During the massive wave of immigration the United States between 1881 and 1924, an estimated 15 million immigrants entered the country.  By all estimates, both Greek-Christian and Greek-Jewish immigrants were a small minority.  What is of interest is the fact, that according to the major source of official data (ship manifests) of those emigrants from Epirus, the greater majority appear to be Jews.  While the impetus to leave might have been the same, the dynamics of the emigration and the intentions varied.  While all emigrants shared the desire to find resources to improve their lives back in the old country, most Greek-Orthodox Christians thought of the move as temporary, the majority hoping to shortly return to live out their improved existence in Greece.  For most Greek-Jews the move was permanent.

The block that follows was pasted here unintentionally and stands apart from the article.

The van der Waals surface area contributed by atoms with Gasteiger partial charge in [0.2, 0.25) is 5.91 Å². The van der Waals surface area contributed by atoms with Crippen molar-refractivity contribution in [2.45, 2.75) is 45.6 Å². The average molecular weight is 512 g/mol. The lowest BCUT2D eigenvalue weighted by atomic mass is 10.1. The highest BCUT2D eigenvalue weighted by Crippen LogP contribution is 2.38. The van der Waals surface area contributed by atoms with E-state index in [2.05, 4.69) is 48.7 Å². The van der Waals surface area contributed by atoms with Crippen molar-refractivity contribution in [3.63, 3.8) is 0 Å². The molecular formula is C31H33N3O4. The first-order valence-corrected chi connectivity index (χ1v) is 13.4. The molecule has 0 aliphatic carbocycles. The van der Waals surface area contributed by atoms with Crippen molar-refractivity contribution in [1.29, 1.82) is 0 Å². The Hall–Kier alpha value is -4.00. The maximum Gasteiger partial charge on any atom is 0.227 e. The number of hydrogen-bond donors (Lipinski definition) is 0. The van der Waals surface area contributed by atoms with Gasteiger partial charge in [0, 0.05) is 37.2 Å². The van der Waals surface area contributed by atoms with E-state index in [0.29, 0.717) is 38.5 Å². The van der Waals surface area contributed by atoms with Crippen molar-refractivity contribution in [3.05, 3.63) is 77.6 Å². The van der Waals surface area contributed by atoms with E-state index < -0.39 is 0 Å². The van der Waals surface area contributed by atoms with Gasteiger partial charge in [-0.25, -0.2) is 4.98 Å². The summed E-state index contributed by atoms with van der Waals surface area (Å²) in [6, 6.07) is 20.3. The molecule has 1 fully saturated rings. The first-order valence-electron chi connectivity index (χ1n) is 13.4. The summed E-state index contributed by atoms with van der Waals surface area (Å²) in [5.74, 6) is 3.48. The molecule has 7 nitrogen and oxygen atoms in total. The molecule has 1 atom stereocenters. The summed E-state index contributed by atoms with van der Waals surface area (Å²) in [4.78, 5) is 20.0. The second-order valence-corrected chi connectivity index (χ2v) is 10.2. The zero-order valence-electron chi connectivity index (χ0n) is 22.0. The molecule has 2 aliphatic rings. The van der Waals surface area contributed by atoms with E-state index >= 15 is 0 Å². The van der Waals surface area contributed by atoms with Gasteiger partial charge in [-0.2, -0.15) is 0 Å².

For Jews, the dynamics of their lives during the period of immigr…

The Enterprising Greeks of Mozambique


Authored by Nick Dallas and published in ΝΕΟΣ ΚΟΣΜΟΣ, 7 February 2011 


"The evolution of the Greek Diaspora constitutes an integral part of Modern Greek history. One cannot appreciate the development of the Modern Greek State without understanding the consequences and impact of migration.

There are very few corners of the globe where Greek migrants have not set foot.

The developed regions of North America, Europe and Australia have attracted the majority of Greek migrants in recent times. Relatively few have sought their fortunes in less developed parts of the world, the so-called ‘Third World’.

Even fewer to Sub-Saharan Africa or Black Africa as it is known in the popular imagination.